Rev. Bruce G. Epperly, PhD
And having been warned in a dream not to return to Herod, they left for their own country by another road. (Matthew 12:2)
This brief passage, describing the adventures of the magi, is one of my favorites in scripture. The words, “they left for their own country by another road” or “they went home by another way” capture the nature of life and most especially retirement. They had a plan, but God revealed another path forward. They had an epiphany, an encounter with God, which awakened them to new horizons. We imagine a particular professional or personal pathway, anticipate a particular residence, look forward to certain activities, and then...life changes and we have an epiphany and catch a glimpse of God’s providence on our path.
In January 2020, having just celebrated by sixty-seventh birthday, I shared with the Moderator of the church where I served as Senior Pastor that I hoped to remain at the pulpit for another five to seven years. I loved the congregation and its members, the church was growing, and I felt that I was at the top of my game as a pastor and teacher, and still had plenty of fire in the belly. After retirement, I anticipated spending the rest of my life on Cape Cod with my biggest question mark being, which church I would attend. Until, just a year later, our son, who had moved with his family to be near us, surprised me by saying that he needed to return to Washington DC to run his international consulting business.
We were faced with a choice. Would we stay on the Cape or return to the DC area? We had spent parts of virtually every day for seven years with our grandchildren, then ten and eight, and felt that it was important that we return to the DC area to be with them. While moving and retirement were the right choice, our life was turned upside down and we had to let go of the future we had planned. Given housing prices in the DC area, we moved from a spacious home with a large yard to a townhouse with a patio. And, of course, we had to alter the time and place of our retirement. We went home by another way.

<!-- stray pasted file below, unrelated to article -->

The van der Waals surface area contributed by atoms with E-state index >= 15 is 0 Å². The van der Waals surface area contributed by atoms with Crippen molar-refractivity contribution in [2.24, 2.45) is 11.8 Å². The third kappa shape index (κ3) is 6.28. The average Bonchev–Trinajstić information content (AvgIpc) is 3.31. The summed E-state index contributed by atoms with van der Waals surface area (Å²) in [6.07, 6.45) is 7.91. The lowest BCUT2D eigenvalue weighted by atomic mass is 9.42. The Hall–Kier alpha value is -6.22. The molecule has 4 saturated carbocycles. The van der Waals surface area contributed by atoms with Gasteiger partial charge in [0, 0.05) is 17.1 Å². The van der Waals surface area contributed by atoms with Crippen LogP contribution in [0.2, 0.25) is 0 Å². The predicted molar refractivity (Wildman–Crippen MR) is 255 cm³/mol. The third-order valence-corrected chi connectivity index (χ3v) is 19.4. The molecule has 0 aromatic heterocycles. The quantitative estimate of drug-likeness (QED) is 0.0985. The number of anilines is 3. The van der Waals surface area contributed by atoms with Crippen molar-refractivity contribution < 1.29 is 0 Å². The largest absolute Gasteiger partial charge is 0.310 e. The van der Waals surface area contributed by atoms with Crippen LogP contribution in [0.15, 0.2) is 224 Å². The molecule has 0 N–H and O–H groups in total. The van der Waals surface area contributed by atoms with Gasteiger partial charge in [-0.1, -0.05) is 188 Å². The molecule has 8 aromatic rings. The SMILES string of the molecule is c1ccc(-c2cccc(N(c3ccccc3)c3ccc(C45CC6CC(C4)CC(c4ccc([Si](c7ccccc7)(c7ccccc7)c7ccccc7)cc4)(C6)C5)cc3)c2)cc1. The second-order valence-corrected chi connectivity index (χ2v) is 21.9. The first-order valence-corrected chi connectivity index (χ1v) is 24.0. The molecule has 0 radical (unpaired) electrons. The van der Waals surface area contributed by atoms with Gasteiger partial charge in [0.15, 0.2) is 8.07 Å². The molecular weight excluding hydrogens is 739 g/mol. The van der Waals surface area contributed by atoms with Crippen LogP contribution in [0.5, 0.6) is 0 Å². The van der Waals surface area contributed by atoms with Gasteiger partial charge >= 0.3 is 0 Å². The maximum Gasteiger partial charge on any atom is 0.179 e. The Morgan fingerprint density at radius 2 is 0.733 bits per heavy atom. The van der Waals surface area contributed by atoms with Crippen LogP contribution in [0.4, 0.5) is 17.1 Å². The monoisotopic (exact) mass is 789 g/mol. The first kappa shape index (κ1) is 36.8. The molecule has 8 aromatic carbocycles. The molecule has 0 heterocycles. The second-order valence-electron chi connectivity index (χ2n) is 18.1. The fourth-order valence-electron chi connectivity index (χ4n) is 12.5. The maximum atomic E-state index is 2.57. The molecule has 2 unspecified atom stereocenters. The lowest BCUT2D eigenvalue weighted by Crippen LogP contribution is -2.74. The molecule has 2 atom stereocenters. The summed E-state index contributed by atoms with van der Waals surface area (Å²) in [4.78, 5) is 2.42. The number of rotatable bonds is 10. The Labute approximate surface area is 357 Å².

Celtic spiritual seekers and saints had a practice of embarking on the high seas in coracles, little boats, without a rudder. Unable to steer their craft, they trusted the winds of God to carry them to their “place of resurrection,” the “thin place,” where the Infinite and Finite met in the fulfillment of their vocation.
Today, we would use our GPS and assume that we’re in control of where we’re going. We may even believe the GPS prognostication about how long it will take to reach our destinations. Yet, perhaps, there was wisdom in the Celtic practice of Going home by “another way” can upset our plans. It can also take us on a holy adventure with God as our companion. As J.R.R. Tolkien says, “Not all who wander are lost.” What looks like a side trip, or a changed plan may be God’s Spirit moving through our lives, luring us to new and more expansive possibilities.
There are days I yearn for the beaches of Cape Cod and the slower lifestyle of the beach. I miss my early morning beach walk, although I am grateful for our arboreal neighborhood. But I know that the One who called us to move to the DC area is still our loving companion. God remains our fellow pilgrim guiding us to new and amazing adventures, new routes, professional possibilities, and friendships.
May your new year be blessed with new routes. May you have forks in the road and see new vistas and discover new gifts and parts of yourself. As we grow older, as the Apostle Paul says, we may feel diminishment and we may also experience the blessings of a lifetime of growing in wisdom and stature and openness to God’s surprises, “So we do not lose heart. Even though our outer nature is wasting away, our inner nature is being renewed day by day.” (2 Corinthians 4:16)
Let me conclude with the words of Howard Thurman, describing the Spirit of Christmas, which can inspire us to live joyfully and adventurously regardless of where our adventures take us.
When the song of the angels is stilled,
When the star in the sky is gone,
When the kings and princes are home,
When the shepherds are back with their flock,
The work of Christmas begins:
To find the lost,
To heal the broken,
To feed the hungry,
To release the prisoner,
To rebuild the nations,
To bring peace among brothers,
To make music in the heart.